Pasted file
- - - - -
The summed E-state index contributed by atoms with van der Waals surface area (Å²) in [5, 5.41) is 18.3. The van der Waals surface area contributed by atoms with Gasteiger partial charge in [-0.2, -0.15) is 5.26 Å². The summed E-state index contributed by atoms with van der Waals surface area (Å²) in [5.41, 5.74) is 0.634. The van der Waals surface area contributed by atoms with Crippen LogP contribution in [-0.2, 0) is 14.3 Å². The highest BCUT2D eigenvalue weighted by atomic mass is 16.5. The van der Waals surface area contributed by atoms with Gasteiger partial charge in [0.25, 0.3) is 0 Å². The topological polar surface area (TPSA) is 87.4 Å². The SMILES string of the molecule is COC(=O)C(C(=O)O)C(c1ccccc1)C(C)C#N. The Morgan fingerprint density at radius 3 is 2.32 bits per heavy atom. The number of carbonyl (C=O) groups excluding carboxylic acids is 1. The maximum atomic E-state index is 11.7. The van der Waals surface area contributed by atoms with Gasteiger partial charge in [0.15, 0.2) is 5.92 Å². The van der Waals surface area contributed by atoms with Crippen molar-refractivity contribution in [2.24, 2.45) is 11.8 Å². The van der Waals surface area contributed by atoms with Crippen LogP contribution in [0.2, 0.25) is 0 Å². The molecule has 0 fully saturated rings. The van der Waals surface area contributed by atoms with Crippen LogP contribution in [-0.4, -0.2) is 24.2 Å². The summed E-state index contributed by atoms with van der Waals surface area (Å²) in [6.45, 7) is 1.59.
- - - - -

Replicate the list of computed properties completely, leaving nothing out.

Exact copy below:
The summed E-state index contributed by atoms with van der Waals surface area (Å²) in [5, 5.41) is 18.3. The van der Waals surface area contributed by atoms with Gasteiger partial charge in [-0.2, -0.15) is 5.26 Å². The summed E-state index contributed by atoms with van der Waals surface area (Å²) in [5.41, 5.74) is 0.634. The van der Waals surface area contributed by atoms with Crippen LogP contribution in [-0.2, 0) is 14.3 Å². The highest BCUT2D eigenvalue weighted by atomic mass is 16.5. The van der Waals surface area contributed by atoms with Gasteiger partial charge in [0.25, 0.3) is 0 Å². The topological polar surface area (TPSA) is 87.4 Å². The SMILES string of the molecule is COC(=O)C(C(=O)O)C(c1ccccc1)C(C)C#N. The Morgan fingerprint density at radius 3 is 2.32 bits per heavy atom. The number of carbonyl (C=O) groups excluding carboxylic acids is 1. The maximum atomic E-state index is 11.7. The van der Waals surface area contributed by atoms with Gasteiger partial charge in [0.15, 0.2) is 5.92 Å². The van der Waals surface area contributed by atoms with Crippen molar-refractivity contribution in [2.24, 2.45) is 11.8 Å². The van der Waals surface area contributed by atoms with Crippen LogP contribution in [0.2, 0.25) is 0 Å². The molecule has 0 fully saturated rings. The van der Waals surface area contributed by atoms with Crippen LogP contribution in [-0.4, -0.2) is 24.2 Å². The summed E-state index contributed by atoms with van der Waals surface area (Å²) in [6.45, 7) is 1.59.